I converted roughly three to four years ago. This is a pretty long article but I felt it necessary to include all of the information. Please read and comment when you get the chance.
I grew up in the same neighborhood as Lil Bibby (http://en.wikipedia.org/wiki/Lil_Bibby). We attended the same school and he lived right across the street from me. I do not endorse the content of his lyrics but many of his lyrics and interviews provide a context to where I grew up:
We some savages, that’s what the hood made us/Bodies dropping everyday, they tryna blame us/That’s just how I was raised up.”
Many black people where I grew up in Chicago come into this world without silver spoons in their mouths; in the ghetto, the typical lifestyle consists of languishing in run down areas, being pressured to hustle on the streets, carrying out hits to protect their block as a result of the lethal underground drug economy, all resulting in a continuous cycle of going in and out of jail; many individuals born in these areas knowingly face an early death, and they do not expect to live pass eighteen.
My mother was a very devout Christian and still is. I attended Church as a kid and she often taught me stories about Biblical Prophets from Abraham to Adam. When I was young, I really devout in practicing Christianity but as I grew older it just became irrelevant to life and I stopped going to church.
For me, in Chicago, I noticed that the society I lived in seemed unnatural with constant gang conflicts, everyone doped up on drugs, food and liquor stores on every corner, and poverty all around me. So, as a young man, as I sought to learn about the causes of this discrepancy.
While in high-school, I would skip lunch to go to the library and I would read a lot seeking solutions to these problems.. I stumbled upon a book entitled “How Capitalism Underdeveloped Black America” by Manning Marable. It described vividly the history of injustices that had been perpetrated against African-Americans that laid the foundation for the poverty and the anti-social behavior that I witnessed in my community. Furthermore, I read “How Europe Underdeveloped Africa” and realized this was a global phenomenon. The book detailed how and why so many people do not have access to basic things such as food, clothing, and shelter. And, on the flip-side, there are many people who have an excess of these same tools for success in the materialistic life.
I attended high-school out of convention but it was largely irrelevant to my life. But one day, as I was catching the bus back home from school, my mother called me and explained that I had to meet her at the local park. My mother was crying frantically and explained that we had been evicted from our house. I knew she was struggling to keep up with the bills and this was not the first time that this happened, and she apologized that these sort of things keep happening.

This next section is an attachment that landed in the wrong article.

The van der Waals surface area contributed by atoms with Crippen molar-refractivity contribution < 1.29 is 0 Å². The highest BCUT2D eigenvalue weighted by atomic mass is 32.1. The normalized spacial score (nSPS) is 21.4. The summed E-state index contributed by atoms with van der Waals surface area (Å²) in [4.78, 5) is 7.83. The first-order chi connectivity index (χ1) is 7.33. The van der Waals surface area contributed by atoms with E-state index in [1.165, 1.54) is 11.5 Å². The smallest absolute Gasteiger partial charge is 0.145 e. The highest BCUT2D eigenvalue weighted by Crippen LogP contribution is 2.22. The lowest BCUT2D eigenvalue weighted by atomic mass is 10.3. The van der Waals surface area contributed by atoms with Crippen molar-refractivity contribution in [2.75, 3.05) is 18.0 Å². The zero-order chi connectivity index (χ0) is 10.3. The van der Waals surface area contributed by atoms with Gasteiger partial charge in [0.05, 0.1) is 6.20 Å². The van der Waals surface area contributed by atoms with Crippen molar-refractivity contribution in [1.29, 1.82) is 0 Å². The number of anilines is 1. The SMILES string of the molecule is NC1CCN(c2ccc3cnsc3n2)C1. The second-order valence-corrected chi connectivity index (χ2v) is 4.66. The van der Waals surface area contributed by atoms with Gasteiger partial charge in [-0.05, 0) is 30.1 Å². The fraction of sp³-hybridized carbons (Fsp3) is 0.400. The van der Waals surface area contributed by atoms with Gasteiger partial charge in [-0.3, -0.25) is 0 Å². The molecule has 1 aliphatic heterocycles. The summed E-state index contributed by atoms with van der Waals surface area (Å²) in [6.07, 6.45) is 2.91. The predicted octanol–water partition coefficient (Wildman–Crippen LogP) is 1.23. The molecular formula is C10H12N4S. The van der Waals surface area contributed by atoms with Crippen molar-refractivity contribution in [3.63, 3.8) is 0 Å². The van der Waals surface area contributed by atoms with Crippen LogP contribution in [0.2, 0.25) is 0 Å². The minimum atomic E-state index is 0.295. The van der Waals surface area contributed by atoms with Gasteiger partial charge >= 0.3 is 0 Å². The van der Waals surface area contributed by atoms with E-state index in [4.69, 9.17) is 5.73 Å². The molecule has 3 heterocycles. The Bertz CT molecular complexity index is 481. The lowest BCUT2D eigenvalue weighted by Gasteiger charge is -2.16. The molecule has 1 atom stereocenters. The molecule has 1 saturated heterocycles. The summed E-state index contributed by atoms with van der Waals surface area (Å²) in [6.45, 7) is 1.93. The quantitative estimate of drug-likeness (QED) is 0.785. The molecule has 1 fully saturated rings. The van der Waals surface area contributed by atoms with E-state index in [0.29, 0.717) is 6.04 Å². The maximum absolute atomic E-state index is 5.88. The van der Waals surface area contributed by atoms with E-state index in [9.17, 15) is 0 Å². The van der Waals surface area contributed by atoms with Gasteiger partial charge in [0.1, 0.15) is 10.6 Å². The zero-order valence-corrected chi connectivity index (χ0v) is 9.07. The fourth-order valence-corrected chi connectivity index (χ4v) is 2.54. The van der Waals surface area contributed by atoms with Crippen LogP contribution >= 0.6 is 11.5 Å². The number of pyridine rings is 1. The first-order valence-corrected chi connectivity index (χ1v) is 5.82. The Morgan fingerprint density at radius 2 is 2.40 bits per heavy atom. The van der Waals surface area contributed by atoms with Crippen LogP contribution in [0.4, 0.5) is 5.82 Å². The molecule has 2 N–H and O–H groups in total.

But I explained to her that it was not her fault. I began intellectually telling her that these sort of inequities were something that were built into the capitalist economic system and that it had been set up that way in the beginning against black people. I am not sure my mother understand me fully, but I gave her a hug and she was happy that I did not blame her.
My mother would be allowed to attend a homeless shelter but the homeless shelters in Chicago would not allow adult men to stay there due to the high levels of sexual assaults. But gratefully, we found this lady who allowed us to stay in her home. I learned that these household was the headquarters for members of a street organization that I will not specify online. Most of them slept on the floor. This lady, who allowed me to stay in her home, explained how she herself was once in a similar predicament as us. While she was in a drug rehabilitation program her kids – who were living in this house with me—were occupying an abandoned house.
The lady then brought me to the room that I was to stay in and allowed to me sleep on a bed. There was only one bed in this house, the sheets were dusty, and the smell of marijuana filled the household. Recognizing how introverted I was, she told everyone in the household not to bother me. However, a few minutes later, a shirtless little boy came into the room; he was probably only ten to twelve years of age.
We began making small talk for a moment, and during a brief period of silence, he kept making weird hand gestures with his fingers. I asked him what he was doing. He told me, “I’m learning gang signs.” This looked foolish to me, so I ignorantly asked him, “For what?” He then told me, “If you out slangin’ dope and someone shoot you, they go put up they sign. You gotta know who they belong to if you want to get them back.” I was speechless for a few seconds. The fact that this kid, who was much younger than me, accepted being shot as just another stage in life shocked me. I recuperated and responded with a simple, “Okay.” This kid was pre-adolescent, and yet this is the way he was living.
At that point in my life I became more involved in Socialism. I called other people to it and actively promoted it. When I saw people doing marijuana, I would explain to them that drugs were utilized by the white man to keep black people out of their best mental state to challenge oppression. I would further explain how capitalism oppressed black people but despite the fact that I told them this and many would agree to embrace socialism, they would not stop putting down the drugs.
Exposure to Islam